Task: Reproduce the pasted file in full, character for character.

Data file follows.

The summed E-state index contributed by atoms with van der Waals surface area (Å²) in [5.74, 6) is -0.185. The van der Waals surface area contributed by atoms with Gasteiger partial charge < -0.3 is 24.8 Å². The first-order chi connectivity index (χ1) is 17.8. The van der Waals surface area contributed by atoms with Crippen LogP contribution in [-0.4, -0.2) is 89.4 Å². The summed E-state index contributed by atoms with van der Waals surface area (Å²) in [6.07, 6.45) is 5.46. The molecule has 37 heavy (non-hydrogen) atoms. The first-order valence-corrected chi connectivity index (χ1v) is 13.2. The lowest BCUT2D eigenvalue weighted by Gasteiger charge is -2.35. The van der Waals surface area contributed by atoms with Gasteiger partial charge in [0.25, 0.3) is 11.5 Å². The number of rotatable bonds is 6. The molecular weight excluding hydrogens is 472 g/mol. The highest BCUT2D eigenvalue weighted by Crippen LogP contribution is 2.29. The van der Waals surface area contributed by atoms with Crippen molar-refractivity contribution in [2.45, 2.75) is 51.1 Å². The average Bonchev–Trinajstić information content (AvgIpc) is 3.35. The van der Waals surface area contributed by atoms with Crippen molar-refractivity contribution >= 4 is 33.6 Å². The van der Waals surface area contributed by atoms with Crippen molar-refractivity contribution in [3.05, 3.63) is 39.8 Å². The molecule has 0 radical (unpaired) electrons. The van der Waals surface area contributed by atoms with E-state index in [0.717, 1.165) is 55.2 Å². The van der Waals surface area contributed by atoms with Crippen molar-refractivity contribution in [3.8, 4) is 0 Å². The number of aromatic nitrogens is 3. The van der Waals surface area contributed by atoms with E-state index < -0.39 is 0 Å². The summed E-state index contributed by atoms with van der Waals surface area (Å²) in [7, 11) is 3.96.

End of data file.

The summed E-state index contributed by atoms with van der Waals surface area (Å²) in [5.74, 6) is -0.185. The van der Waals surface area contributed by atoms with Gasteiger partial charge < -0.3 is 24.8 Å². The first-order chi connectivity index (χ1) is 17.8. The van der Waals surface area contributed by atoms with Crippen LogP contribution in [-0.4, -0.2) is 89.4 Å². The summed E-state index contributed by atoms with van der Waals surface area (Å²) in [6.07, 6.45) is 5.46. The molecule has 37 heavy (non-hydrogen) atoms. The first-order valence-corrected chi connectivity index (χ1v) is 13.2. The lowest BCUT2D eigenvalue weighted by Gasteiger charge is -2.35. The van der Waals surface area contributed by atoms with Gasteiger partial charge in [0.25, 0.3) is 11.5 Å². The number of rotatable bonds is 6. The molecular weight excluding hydrogens is 472 g/mol. The highest BCUT2D eigenvalue weighted by Crippen LogP contribution is 2.29. The van der Waals surface area contributed by atoms with Crippen molar-refractivity contribution in [2.45, 2.75) is 51.1 Å². The average Bonchev–Trinajstić information content (AvgIpc) is 3.35. The van der Waals surface area contributed by atoms with Crippen molar-refractivity contribution >= 4 is 33.6 Å². The van der Waals surface area contributed by atoms with Crippen molar-refractivity contribution in [3.05, 3.63) is 39.8 Å². The molecule has 0 radical (unpaired) electrons. The van der Waals surface area contributed by atoms with E-state index in [0.717, 1.165) is 55.2 Å². The van der Waals surface area contributed by atoms with Crippen molar-refractivity contribution in [3.8, 4) is 0 Å². The number of aromatic nitrogens is 3. The van der Waals surface area contributed by atoms with E-state index < -0.39 is 0 Å². The summed E-state index contributed by atoms with van der Waals surface area (Å²) in [7, 11) is 3.96.